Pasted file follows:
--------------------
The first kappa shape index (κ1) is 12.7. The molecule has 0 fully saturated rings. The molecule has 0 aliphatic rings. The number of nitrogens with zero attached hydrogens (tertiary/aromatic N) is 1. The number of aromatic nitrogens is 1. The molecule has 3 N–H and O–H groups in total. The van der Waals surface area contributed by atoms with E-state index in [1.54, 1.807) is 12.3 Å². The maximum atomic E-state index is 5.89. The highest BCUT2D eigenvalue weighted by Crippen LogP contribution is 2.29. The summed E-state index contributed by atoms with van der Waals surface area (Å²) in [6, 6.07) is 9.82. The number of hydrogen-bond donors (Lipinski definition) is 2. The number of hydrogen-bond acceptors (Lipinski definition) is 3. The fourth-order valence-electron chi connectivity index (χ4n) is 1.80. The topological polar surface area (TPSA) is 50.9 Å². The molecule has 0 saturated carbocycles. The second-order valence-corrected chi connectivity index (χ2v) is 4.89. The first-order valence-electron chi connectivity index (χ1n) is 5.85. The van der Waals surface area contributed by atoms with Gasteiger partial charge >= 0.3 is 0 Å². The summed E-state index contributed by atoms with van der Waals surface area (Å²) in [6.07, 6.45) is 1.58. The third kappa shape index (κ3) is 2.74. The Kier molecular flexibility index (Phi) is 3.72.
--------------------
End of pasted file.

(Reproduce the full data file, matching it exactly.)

The first kappa shape index (κ1) is 12.7. The molecule has 0 fully saturated rings. The molecule has 0 aliphatic rings. The number of nitrogens with zero attached hydrogens (tertiary/aromatic N) is 1. The number of aromatic nitrogens is 1. The molecule has 3 N–H and O–H groups in total. The van der Waals surface area contributed by atoms with E-state index in [1.54, 1.807) is 12.3 Å². The maximum atomic E-state index is 5.89. The highest BCUT2D eigenvalue weighted by Crippen LogP contribution is 2.29. The summed E-state index contributed by atoms with van der Waals surface area (Å²) in [6, 6.07) is 9.82. The number of hydrogen-bond donors (Lipinski definition) is 2. The number of hydrogen-bond acceptors (Lipinski definition) is 3. The fourth-order valence-electron chi connectivity index (χ4n) is 1.80. The topological polar surface area (TPSA) is 50.9 Å². The molecule has 0 saturated carbocycles. The second-order valence-corrected chi connectivity index (χ2v) is 4.89. The first-order valence-electron chi connectivity index (χ1n) is 5.85. The van der Waals surface area contributed by atoms with Gasteiger partial charge >= 0.3 is 0 Å². The summed E-state index contributed by atoms with van der Waals surface area (Å²) in [6.07, 6.45) is 1.58. The third kappa shape index (κ3) is 2.74. The Kier molecular flexibility index (Phi) is 3.72.